The Battle: Usually I judge the championship round by reading both books to page 200, and deciding which book I most want to read to the end. We have to modify that for this battle, since After the Fall, Before the Fall, During the Fall is only 183 pages long. Exercising my judge's discretion, I decided to read to page 150 of that one, while still reading to page 200 of Caliban's War. That means I've read more pages of Caliban's War, but a greater percentage of the story of After the Fall, Before the Fall, During the Fall, so hopefully that evens out and makes for a fair contest.

The first thing to be clear about is these are both very strong, wonderfully written stories. They are entertaining and thought-provoking, and I recommend both books. But I have to choose one as our Bracket Six champion. So I'm going to manage to find fault with one of them, but it doesn't change the fact that they are both very fine works.

The Battle of the Books makes for an awfully demanding format. To win a bracket, not only does a book need to be very well written, but it has to succeed in building the reader's interest through multiple sections. You need a good opening 25 pages to win in the first round, then to follow the opening scene up with something interesting through the first 50 pages to win in the second round, and then keep building tension through 100 pages to make it through the semifinals. Finally, to win the championship, the section after page 100 has to continue to develop the story, so that the reader can sense interesting turns and a strong climax to the story on the way.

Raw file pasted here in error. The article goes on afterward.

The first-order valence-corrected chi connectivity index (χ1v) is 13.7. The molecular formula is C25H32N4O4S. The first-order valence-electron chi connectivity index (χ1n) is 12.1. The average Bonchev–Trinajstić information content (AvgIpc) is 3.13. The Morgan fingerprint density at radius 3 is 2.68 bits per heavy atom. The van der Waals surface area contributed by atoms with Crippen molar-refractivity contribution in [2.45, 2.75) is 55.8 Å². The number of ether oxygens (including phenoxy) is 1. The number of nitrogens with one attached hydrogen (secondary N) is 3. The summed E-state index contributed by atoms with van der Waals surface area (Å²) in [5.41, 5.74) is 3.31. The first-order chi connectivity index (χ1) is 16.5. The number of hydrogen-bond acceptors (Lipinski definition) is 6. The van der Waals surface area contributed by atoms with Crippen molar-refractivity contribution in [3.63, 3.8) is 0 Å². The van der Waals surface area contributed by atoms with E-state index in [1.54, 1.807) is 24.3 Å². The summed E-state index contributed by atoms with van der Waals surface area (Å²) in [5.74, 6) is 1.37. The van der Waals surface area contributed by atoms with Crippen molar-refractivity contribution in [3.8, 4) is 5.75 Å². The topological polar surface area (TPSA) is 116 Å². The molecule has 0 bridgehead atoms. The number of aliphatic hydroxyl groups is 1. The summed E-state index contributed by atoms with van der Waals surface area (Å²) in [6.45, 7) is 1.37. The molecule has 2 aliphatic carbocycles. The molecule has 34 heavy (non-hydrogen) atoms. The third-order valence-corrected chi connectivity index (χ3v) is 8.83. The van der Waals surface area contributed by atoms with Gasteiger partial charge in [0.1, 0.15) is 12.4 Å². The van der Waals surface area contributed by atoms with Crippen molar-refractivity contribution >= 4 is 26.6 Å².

As much as I'm enjoying After the Fall, Before the Fall, During the Fall, for me the section after page 100 has not done much to build my interest. In the present day, Julie has gone into hiding, believing herself in danger from some conspiracy to conceal the coming ecological catastrophe. She may be right, but I don't much care. We already know the world is going to end in a matter of months, so whatever short-lived conspiracy may exist seems irrelevant to me. In the future, the story has settled into Pete and a former rival foolishly obsessing about finding and killing the alien beings who provided the habitat and time machine that keep them alive. They're obviously in no position to do any real damage, so this also feels a bit pointless. After the Fall, Before the Fall, During the Fall is still a wonderfully done story overall, but the Battle of the Books is about more than whether the story succeeds "overall."